On a Monday evening, I hail a cab to my hotel in Lisbon after a night out with friends. The cabbie is friendly (as usual. Portuguese cab drivers are awesome) and we talk at length about our lives. He tells me about the terrible economy that he and his family are suffering through.
“Cab driving is not my profession,” he says. “I’m actually an engineer. But you can’t find anything around here. I’m stuck driving cabs to feed my family.”
As I leave the taxi, he passes me his business card. “If you come across anything in the US,” he says, “please let me know. I’ll even bring my family there if I have to.”
The Plight of Portuguese Workers
The terrible economy in Portugal isn’t news to anyone. But during my most recent trip, what truly struck me was the entrepreneurial spirit that I found in the least expected places. It’s true that a certain level of suffering does this to people. But when I came to Portugal expecting hopelessness, what I really saw was a determined fight.
The Pigs in the Yard
On a cool evening around 9pm, a boy came running into my cousin Luis’ property. Luis lives in a humble home that he keeps adding portions to — a bedroom here, an outdoor oven there. Though he doesn’t live in luxury, the quality of his life is growing. No where else had I seen upward movement, yet in the past few years Luis seems to have done great things to his home.
“The pigs are knocking down the walls!” this boy shouts, and Luis and I jump into his flatbed truck with a bag full of fresh bread and bumble over the stone wall-lined streets of his little rural village. We arrive at the scene of the crime, where pigs twice my size are grunting with mild displeasure. The walls are secure, minus one lonely stone that has jumped off the pack, but we feed the pigs anyway to keep them satiated. Luis raises these pigs and sells them — sometimes eats them. I wonder how he does it, because it looks to me like these pigs would eat him first, but I don’t ask.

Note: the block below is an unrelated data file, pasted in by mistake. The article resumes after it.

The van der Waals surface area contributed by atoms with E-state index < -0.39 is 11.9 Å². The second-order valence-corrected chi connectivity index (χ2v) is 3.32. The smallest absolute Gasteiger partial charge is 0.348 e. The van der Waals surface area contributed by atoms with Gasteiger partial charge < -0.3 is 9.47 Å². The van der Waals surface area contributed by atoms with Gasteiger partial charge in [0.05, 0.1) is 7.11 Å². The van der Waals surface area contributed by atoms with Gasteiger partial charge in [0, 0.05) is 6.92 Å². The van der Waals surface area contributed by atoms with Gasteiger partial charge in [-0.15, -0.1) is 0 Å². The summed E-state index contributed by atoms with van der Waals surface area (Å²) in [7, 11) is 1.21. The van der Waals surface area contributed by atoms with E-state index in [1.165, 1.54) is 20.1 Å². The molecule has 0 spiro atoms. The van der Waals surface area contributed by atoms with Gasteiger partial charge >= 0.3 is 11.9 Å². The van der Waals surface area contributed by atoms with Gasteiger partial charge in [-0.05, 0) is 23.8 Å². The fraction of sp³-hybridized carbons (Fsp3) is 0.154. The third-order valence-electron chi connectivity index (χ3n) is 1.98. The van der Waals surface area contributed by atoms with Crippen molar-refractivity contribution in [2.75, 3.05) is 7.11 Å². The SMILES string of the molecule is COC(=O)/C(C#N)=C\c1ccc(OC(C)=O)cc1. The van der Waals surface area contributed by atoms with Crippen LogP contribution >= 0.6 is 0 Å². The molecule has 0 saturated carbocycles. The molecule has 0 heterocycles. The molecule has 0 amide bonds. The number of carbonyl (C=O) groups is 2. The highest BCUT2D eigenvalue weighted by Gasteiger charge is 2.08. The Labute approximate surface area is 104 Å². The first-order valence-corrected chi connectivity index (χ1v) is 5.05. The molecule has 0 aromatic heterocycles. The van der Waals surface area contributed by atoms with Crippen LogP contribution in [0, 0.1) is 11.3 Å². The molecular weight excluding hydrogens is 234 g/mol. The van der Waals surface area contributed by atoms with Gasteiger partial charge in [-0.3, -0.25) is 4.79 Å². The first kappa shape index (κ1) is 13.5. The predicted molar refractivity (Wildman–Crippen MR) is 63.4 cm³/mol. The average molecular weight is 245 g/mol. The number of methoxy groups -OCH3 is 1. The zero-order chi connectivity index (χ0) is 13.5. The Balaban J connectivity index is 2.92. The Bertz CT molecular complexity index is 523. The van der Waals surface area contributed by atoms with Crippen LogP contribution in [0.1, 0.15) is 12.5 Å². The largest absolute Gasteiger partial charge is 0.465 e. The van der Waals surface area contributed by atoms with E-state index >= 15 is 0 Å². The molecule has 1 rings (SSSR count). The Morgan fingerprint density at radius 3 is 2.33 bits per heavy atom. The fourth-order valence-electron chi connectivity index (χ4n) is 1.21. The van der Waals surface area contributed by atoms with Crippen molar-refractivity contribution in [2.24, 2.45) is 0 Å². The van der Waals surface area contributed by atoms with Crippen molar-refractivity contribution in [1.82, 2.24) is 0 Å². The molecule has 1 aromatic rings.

Besides raising pigs, Luis is a logger. I’ve seen fresh eggs in their house; I believe they also have chickens somewhere. Everything Luis does is a micro-business, and his family, in turn, receives the best he can give them.
My other cousin, Silvia, has an olive oil making factory that has been around for as long as I can remember. In the fall, old men from the northern region come and pick olives from the plentiful olive trees, then press them. She sells her olive oil to businesses around town, and every time we step out of the house she drops in to say hello to a client, even if just for a minute (literally 60 seconds) for a quick espresso. This is how she keeps her business going.
In the afternoon, after a few client visits, her daughter plucks a bowl of apples off the kitchen table and drops them into a plastic bag. “How much did we say, Mom?” she asks. “2.75 Euro,” Silvia says. It’s not much, but the profit margin is nearly 100%. It costs them next to nothing to grow those apples, and they’re able to sell them at a good price.
The Fight of the Entrepreneur
It would be naive to say that I’m confident Portugal will be fine and everyone will turn out happy in the end. Economies are rough on everyone, and there’s no denying that many Portuguese citizens have suffered, including my own family. At home, I study business and work for a humanitarian foundation, so I was intrigued by the agricultural micro-businesses that permeated my family’s small hometown. It was as if they were able to create their own economy — eggs, pork, olive oil, apples — without having to rely on the greater system. Yet there’s nothing like first-hand experience to learn how tough life can be, or how hard we must fight through it.